CNN has been publishing several stories about adoption lately. The most recent is an interesting piece on South Korean adoptions highlighting where several adoption agencies have lied about the identities and ages of birth parents to make a child seem more appealing to foreigners wishing to adopt. There is such a stigma in South Korean culture around unwed mothers that far too many adoptions contain false information from birth parents trying to hide the origins of their children. So, naturally, Korean activists are now coming forward to try to invoke change. One in particular, an adoptee named Jane Trenka, is fighting to end South Korean international adoptions altogether as a means to curve the stigma around unwed mothers. To quote from the article,
“The best option is always for a child to be parented by his or her birth parent,” she said. “Then domestic adoption, and only then intercountry adoption.”
That makes slight sense if you’re coming at this issue solely from the perspective of the birth parent and what that parent may feel is ideal. But what if you approach this issue from the perspective of the adoptee?
The best option is not necessarily always for a child to be parented by his or her birth parents. Such a notion is heavily dictated by our ongoing obsession with genetics and blood-relation. The best option for a child to be parented is that a child is parented by someone who will love and nurture that child. That should always be the trump card. If a biological parent is incapable of making those provisions for the child, then they are not the best choice for the child, plain and simple. And sometimes, that’s obvious even before the child is conceived. The notion that blood-relation is the ideal creates a second-class citizenship around adoptees and implies that what they got was somehow “second best.” Or third, Trenka would argue, if the adoption was international. I would ask why domestic adoption trumps international adoption. I suspect Trenka would feel that children should remain in families of the same race, and that notion is just bigoted. We as a society must shed the idea that kinship is only built on blood. Kinship is a social construct. Parenting language has to be earned. It is not given by God. It is not guaranteed by blood.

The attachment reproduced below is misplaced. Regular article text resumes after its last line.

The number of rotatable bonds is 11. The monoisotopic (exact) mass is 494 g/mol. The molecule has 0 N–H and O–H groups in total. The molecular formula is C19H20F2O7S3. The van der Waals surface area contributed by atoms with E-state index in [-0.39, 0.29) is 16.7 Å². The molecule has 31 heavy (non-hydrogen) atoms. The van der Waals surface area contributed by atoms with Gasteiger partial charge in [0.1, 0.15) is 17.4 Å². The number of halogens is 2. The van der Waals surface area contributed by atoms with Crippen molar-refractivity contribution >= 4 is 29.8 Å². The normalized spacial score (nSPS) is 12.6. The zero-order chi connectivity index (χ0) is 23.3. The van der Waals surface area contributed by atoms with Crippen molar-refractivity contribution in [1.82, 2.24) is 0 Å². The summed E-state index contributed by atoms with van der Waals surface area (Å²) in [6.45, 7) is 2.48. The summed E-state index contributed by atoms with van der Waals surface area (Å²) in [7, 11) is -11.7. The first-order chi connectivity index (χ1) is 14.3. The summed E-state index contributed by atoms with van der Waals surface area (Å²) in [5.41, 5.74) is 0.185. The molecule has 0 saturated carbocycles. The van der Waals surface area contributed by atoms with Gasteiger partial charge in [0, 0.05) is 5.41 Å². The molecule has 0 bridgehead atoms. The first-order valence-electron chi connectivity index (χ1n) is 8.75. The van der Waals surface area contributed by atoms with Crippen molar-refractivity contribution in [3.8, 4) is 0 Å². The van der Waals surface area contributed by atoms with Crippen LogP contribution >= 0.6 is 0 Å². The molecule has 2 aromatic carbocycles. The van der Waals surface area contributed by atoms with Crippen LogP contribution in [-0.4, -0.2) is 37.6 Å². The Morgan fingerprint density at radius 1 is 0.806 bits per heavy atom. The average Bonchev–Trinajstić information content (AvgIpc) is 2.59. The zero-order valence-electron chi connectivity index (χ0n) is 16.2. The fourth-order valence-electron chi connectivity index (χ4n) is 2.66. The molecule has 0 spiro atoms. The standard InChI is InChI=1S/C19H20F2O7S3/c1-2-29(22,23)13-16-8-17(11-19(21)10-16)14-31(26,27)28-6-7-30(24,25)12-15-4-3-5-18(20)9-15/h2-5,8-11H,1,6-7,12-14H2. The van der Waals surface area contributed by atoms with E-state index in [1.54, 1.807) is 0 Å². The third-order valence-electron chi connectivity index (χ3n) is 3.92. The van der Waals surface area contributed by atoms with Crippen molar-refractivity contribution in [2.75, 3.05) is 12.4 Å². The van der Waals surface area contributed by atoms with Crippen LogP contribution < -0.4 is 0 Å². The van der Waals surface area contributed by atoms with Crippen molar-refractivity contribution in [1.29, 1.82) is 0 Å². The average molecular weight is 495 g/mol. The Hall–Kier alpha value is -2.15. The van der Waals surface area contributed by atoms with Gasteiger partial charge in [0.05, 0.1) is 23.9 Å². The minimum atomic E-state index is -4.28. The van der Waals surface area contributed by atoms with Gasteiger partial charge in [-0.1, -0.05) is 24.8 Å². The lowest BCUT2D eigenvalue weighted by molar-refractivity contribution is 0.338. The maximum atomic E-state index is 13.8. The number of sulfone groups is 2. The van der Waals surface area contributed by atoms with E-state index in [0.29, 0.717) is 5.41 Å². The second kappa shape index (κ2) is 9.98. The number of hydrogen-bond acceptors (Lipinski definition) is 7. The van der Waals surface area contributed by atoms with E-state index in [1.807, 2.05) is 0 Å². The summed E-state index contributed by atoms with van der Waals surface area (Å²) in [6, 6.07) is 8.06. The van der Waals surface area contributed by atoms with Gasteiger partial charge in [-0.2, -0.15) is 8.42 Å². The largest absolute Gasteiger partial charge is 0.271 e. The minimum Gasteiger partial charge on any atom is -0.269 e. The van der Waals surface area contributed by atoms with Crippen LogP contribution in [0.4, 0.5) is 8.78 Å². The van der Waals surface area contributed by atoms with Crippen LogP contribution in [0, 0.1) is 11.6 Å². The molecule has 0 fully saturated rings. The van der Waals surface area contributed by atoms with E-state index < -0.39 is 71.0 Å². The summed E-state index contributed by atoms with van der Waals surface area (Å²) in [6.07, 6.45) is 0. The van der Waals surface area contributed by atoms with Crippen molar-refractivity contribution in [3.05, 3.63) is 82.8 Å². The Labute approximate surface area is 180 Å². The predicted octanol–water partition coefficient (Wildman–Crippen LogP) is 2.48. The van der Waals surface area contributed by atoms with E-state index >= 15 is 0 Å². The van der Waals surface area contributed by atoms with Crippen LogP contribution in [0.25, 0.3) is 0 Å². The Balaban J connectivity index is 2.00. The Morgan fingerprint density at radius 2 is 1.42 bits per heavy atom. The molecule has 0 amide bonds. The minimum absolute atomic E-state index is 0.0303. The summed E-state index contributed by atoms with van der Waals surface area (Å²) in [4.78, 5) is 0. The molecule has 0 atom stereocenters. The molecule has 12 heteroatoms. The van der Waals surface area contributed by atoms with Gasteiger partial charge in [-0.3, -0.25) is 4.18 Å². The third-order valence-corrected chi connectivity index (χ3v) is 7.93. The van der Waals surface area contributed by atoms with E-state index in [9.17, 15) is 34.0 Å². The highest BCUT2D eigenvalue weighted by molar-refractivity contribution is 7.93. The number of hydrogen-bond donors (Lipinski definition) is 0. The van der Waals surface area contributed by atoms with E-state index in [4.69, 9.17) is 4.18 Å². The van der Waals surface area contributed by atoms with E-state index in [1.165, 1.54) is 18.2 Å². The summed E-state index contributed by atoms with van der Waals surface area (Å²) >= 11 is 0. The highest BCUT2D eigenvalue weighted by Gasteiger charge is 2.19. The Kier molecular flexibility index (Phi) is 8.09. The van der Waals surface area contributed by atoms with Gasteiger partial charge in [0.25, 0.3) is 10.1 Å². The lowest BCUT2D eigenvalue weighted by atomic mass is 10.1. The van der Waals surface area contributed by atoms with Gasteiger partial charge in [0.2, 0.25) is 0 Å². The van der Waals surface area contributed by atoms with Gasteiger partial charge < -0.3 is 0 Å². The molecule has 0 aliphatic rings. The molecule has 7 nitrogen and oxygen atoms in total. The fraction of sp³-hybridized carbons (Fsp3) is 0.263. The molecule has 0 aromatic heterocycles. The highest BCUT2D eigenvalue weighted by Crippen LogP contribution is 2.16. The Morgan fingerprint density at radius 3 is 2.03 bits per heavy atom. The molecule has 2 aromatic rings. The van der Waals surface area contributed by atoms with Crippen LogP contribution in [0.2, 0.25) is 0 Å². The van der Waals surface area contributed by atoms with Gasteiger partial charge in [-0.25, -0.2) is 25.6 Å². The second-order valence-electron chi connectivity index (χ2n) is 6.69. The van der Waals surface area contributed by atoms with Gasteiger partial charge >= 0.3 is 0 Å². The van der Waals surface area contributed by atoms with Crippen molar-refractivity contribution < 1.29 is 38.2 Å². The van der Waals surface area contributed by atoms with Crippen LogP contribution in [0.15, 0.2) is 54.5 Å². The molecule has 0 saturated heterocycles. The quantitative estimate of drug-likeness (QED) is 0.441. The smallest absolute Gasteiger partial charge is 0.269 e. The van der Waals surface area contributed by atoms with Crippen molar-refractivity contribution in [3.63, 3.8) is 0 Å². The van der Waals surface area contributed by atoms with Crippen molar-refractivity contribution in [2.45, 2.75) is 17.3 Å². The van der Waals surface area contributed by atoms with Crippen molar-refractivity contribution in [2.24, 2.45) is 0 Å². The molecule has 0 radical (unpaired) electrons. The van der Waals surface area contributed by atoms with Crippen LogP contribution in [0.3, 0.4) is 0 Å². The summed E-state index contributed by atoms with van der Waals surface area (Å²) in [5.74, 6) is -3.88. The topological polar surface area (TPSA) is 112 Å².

There are, I’m sure, many issues that need to be tackled surrounding international adoptions, as there are any adoptions. Some of these activists are probably making really positive headway on those issues. After all, the stigma surrounding unwed mothers, has to be dealt with not only in South Korea but everywhere. And yet, no adoption agency or government should ever work under the assumption that the “best option” is for a child to be with his or her birth parents. The starting question should always be, “Who is most capable of loving and nurturing this child?” So, while a birth mother may be the first person to ask that question, that alone won’t make her the ideal parent. And mothers who put their children up for adoption often do so because they understand how they might answer that question and understand up front that they are not the “best choice.”